10 Things You Should Know About Medicare
Medicare turns 50 years old Thursday. The health insurance program was signed into law by President Lyndon Johnson on July 30, 1965, and former President Harry S. Truman and his wife were the first beneficiaries. Medicare continues to cover hospital and doctor's visits for older Americans and now includes many types of preventive care and prescription drugs. Here are 10 important things you should know about Medicare.
What's covered. Medicare Part A covers hospital care and some types of home health care. Medicare Part B is medical insurance that pays for doctor's office visits and outpatient services. Medicare Part C or Medicare Advantage Plans are an alternative to original Medicare provided by private insurance companies, often with extra coverage restrictions. Medicare Part D will cover prescription drugs, typically in exchange for an additional premium.
How much you are paying in. Most workers pay 1.45 percent of their earnings into the Medicare system, and employers match that amount. Self-employed workers contribute 2.9 percent of their income. Earnings that exceed $200,000 for individuals and $250,000 for couples trigger an additional 0.9 percent tax.
The enrollment deadlines. You can enroll in Medicare during the seven-month period that begins three months before the month you turn 65. Coverage can start as early as the month of your 65th birthday. If you don't sign up during this initial enrollment period, you could be charged higher premiums for the rest of your life. "If they sign up later than 65 for Medicare, they are going to pay late penalties," says Tanya Feke, a medical doctor and author of "Medicare Essentials: A Physician Insider Explains the Fine Print." "Someone who is working and has health insurance through their employer, they may be able to delay signing up for Medicare without penalties." If you postpone signing up for Medicare due to group health insurance through your current employer, sign up for Medicare within eight months of leaving the job or the coverage ending to avoid the penalty.
Premium amounts. Most people don't pay a premium for Medicare Part A. The standard Medicare Part B premium is $104.90 in 2015, but the monthly costs are higher for people with a modified adjusted gross income above $85,000 for individuals and $170,000 for couples. Medicare Part D premiums vary depending on the plan you select.
Other out-of-pocket costs. There's a $147 Medicare Part B deductible in 2015, after which you will be charged 20 percent of the Medicare-approved amount for most services with no annual limit on out-of-pocket costs. Medicare Part A has a $1,260 deductible if you are hospitalized, and additional costs apply if your hospital stay exceeds 60 days. "Medicare Part A and Part B pays a portion, but you are responsible for a portion of that bill," says Ronald Kahan, a medical doctor and author of "Medicare Demystified: A Physician Helps Save You Time, Money, and Frustration."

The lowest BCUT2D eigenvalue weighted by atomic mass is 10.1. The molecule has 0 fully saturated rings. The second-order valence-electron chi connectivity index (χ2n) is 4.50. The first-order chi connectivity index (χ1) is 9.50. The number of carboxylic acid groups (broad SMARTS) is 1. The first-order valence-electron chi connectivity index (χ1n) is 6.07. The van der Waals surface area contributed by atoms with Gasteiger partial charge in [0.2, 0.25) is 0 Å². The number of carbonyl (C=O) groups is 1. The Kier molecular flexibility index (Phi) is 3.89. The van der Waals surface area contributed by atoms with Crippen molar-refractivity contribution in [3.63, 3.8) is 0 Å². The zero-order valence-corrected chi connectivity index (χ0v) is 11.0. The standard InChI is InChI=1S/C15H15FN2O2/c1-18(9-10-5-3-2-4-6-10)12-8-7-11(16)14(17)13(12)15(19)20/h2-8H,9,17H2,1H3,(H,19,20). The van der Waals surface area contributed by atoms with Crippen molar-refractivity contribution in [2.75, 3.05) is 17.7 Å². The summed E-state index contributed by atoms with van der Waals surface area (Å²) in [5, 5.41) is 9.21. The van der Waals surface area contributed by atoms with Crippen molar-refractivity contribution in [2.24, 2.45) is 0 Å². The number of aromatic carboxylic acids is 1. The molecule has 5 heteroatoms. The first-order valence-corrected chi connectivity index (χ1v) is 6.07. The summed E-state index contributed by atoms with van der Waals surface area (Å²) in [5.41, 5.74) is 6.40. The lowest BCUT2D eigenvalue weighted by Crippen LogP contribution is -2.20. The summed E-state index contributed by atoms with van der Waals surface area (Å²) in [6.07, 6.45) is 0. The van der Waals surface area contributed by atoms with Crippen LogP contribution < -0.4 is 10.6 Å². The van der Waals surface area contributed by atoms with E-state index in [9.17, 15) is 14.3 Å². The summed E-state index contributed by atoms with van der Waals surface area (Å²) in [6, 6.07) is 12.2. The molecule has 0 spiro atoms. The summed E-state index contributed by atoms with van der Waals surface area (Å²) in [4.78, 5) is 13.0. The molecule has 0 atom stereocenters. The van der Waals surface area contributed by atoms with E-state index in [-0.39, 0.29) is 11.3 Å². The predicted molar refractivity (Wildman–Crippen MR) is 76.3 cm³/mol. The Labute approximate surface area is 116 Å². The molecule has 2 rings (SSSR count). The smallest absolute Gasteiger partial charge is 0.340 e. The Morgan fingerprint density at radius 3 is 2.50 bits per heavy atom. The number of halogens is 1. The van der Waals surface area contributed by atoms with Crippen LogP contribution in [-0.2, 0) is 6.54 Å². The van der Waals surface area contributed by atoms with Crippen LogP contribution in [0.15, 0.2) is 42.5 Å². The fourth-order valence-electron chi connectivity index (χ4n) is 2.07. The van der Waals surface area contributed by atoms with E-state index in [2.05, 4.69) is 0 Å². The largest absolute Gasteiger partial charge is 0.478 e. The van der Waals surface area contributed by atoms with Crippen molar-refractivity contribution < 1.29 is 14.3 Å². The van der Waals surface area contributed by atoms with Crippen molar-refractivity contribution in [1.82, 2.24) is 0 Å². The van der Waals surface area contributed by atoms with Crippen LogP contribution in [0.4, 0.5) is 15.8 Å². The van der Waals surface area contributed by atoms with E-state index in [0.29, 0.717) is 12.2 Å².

Free services. Medicare beneficiaries qualify for a free wellness doctor's office visit once every 12 months. Many preventive care services also don't have any cost-sharing requirements such as flu shots and mammograms. However, if a problem is discovered during a wellness visit or additional tests are required, it may trigger other out-of-pocket costs.
Prescription drug coverage. Retirees get to choose between an average of 30 Medicare Part D prescription drug plans in their area, each with different premiums, covered medications and cost-sharing requirements. Prescription drug plans are allowed to change their covered medications and costs each year. "Every year the insurance companies change their formularies, which is the drugs they cover, and how much they charge for those drugs," says Joseph Matthews, an attorney and author of "Social Security, Medicare & Government Pensions: Get the Most Out of Your Retirement & Medical Benefits." "Each year you have to figure out if the D plan that you have is still the best one for you, both in terms of cost and coverage." You can shop around for a new Medicare Part D plan once a year during the open enrollment period from Oct. 15 to Dec. 7, and consider switching if you can find a plan that better meets your needs.
How to supplement Medicare. A Medigap plan can be used to cover traditional Medicare's out-of-pocket costs. "You can minimize deductibles and copays if you sign up for a Medigap policy," says Sudipto Banerjee, a research associate at the Employee Benefit Research Institute. You can first purchase a Medigap policy during the six-month period that begins when you're 65 or older and enrolled in Medicare Part B. After this period ends you could be charged significantly higher premiums or even denied supplemental coverage.
What's not covered. Medicare typically doesn't cover eyeglasses, contact lenses, hearing aids or dental care. Medicare also won't pay for more than 100 days of long-term care such as nursing home stays or assisted living.
Almost all older Americans use it. In 1966, 19 million people enrolled in the program. That number has gradually increased each year to 53.8 million people in 2014. The program continues to provide valuable health insurance to most Americans ages 65 and older, regardless of their health status.
Emily Brandon is the senior editor for Retirement at U.S. News. You can contact her on Twitter @aiming2retire, circle her on Google Plus or email her at email@example.com.